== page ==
Please take this personally

01 February 2015 Posted Under: Product Management [0] comments

A few weeks ago I got pulled into a meeting. There’s another team at Microsoft that’s using our SDK to build their UI, and they had a few questions. Their devs had a chance to get their hands on our SDK, and like most product guys, I was interested in getting some unfiltered feedback from an internal team. Before getting into details, someone dropped the phrase “Please don’t take this personally, but…“

The feedback that comes after that sentence is really important. We write it down. We share it with the team. We stack it up against other priorities, compare it with feedback from teams who have similar pain points, and use it to find a way to make our product better. Customer feedback (from an internal team or external customer) is so incredibly critical, that any product team has a similar pattern/process for dealing with it. So what’s the problem?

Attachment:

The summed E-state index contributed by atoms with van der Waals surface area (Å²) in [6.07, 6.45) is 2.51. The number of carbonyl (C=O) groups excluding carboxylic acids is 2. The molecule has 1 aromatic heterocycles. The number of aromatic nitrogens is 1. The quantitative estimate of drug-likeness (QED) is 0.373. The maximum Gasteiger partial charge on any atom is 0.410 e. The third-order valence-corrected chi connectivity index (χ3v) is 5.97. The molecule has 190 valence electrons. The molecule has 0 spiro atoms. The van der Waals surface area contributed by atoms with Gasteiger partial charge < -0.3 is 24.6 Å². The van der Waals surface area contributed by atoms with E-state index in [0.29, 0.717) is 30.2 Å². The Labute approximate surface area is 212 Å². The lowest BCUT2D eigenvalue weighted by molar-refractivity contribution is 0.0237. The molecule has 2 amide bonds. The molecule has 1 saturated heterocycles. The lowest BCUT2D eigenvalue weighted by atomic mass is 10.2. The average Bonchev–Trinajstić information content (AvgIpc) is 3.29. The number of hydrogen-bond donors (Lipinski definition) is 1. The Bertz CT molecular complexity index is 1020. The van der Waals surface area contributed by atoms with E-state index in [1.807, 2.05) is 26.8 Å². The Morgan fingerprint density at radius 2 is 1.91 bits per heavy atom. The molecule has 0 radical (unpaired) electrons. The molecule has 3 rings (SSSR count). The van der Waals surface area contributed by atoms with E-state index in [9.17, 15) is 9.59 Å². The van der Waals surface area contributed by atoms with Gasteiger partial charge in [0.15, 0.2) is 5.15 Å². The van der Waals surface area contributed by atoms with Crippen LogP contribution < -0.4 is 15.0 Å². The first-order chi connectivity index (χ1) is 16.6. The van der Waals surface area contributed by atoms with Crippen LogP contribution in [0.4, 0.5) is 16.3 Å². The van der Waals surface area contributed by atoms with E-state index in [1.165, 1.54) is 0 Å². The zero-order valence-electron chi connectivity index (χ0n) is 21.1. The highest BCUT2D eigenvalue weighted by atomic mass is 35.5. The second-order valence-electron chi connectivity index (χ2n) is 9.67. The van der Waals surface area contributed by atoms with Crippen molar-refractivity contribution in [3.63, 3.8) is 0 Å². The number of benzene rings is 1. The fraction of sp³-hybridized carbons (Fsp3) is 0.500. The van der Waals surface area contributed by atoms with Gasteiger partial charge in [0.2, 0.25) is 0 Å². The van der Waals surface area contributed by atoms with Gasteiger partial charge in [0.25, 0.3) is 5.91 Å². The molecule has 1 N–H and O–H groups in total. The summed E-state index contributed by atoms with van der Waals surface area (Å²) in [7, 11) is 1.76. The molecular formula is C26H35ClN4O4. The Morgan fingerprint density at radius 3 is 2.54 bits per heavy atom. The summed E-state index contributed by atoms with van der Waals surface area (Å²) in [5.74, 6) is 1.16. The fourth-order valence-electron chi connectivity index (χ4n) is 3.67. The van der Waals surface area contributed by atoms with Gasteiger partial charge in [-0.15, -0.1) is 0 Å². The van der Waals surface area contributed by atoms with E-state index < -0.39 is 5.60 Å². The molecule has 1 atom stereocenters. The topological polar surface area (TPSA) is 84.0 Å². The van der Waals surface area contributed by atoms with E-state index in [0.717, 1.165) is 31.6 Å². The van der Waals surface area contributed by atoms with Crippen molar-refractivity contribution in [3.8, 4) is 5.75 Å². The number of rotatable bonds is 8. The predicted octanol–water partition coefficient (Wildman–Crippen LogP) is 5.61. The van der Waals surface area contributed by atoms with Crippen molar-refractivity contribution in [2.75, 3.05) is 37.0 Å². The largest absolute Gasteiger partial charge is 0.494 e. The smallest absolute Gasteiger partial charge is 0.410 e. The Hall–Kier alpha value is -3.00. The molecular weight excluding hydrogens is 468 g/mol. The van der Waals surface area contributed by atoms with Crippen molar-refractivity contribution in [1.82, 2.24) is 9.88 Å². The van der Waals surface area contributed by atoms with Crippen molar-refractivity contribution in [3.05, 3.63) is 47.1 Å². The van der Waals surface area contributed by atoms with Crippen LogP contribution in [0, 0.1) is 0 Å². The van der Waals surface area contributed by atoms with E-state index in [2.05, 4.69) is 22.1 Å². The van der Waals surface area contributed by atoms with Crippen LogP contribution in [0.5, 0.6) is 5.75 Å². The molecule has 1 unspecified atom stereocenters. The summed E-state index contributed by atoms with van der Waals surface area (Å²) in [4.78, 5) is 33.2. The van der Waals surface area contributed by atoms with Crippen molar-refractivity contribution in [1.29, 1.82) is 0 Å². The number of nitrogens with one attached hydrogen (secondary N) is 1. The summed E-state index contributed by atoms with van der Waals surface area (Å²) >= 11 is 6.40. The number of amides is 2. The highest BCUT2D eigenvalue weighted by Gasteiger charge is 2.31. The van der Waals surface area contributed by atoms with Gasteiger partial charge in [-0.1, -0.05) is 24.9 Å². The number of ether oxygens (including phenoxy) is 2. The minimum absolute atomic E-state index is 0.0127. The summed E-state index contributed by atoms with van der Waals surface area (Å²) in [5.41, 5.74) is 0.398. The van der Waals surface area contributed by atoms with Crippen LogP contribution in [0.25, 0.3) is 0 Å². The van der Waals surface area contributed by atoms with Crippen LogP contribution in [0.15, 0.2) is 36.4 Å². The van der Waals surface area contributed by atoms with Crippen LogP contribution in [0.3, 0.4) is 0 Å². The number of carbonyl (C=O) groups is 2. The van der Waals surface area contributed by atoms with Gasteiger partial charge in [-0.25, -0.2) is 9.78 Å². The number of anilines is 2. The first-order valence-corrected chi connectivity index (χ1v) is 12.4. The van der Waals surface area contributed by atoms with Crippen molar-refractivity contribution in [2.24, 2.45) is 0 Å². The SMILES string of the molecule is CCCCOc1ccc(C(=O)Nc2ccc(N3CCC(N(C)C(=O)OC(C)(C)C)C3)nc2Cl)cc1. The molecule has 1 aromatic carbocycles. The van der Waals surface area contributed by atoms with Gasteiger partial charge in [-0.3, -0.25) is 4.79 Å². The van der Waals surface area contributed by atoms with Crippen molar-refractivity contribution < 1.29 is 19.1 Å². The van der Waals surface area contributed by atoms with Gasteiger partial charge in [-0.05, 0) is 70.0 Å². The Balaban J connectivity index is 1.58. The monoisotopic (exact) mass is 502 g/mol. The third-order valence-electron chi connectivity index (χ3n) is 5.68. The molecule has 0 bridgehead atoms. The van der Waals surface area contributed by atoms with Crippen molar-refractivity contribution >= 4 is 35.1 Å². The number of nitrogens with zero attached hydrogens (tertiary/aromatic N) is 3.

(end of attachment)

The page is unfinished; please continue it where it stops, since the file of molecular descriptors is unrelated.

Any feedback that starts with “Don’t take this personally” really pisses me off. When you say this to someone, you’re making one of two judgments about this person:

  1. They are not personally invested in their work. They go to their job, they do whatever work is put in front of them, and then they go home. If what they’ve made is not good, it doesn’t bother them.

  2. They are personally invested in their work. They want to create something amazing, and will go to great lengths to do so. Whatever you’re about to say - despite your warning - They’re going to take it personally.

For me, that expression elicits a sort of Marty Mcfly “nobody calls me chicken” response.

What’s more personal to me than my product!? I work at Microsoft because I genuinely believe it’s the best place for me to build stuff that has a real tangible impact. I went through years of school so I could do *this*. I moved my family moved across the country. I work 50-60 hours a week (probably more than I should) because I wanted to build *this*. My product is in many ways a reflection of me. What could possibly be more personal?

Does this mean I don’t want criticism? Of course I do! Objective criticism from an informed customer who has used your product is the greatest gift a product manager can receive. It’s how we get better. Just expect me to take it personally.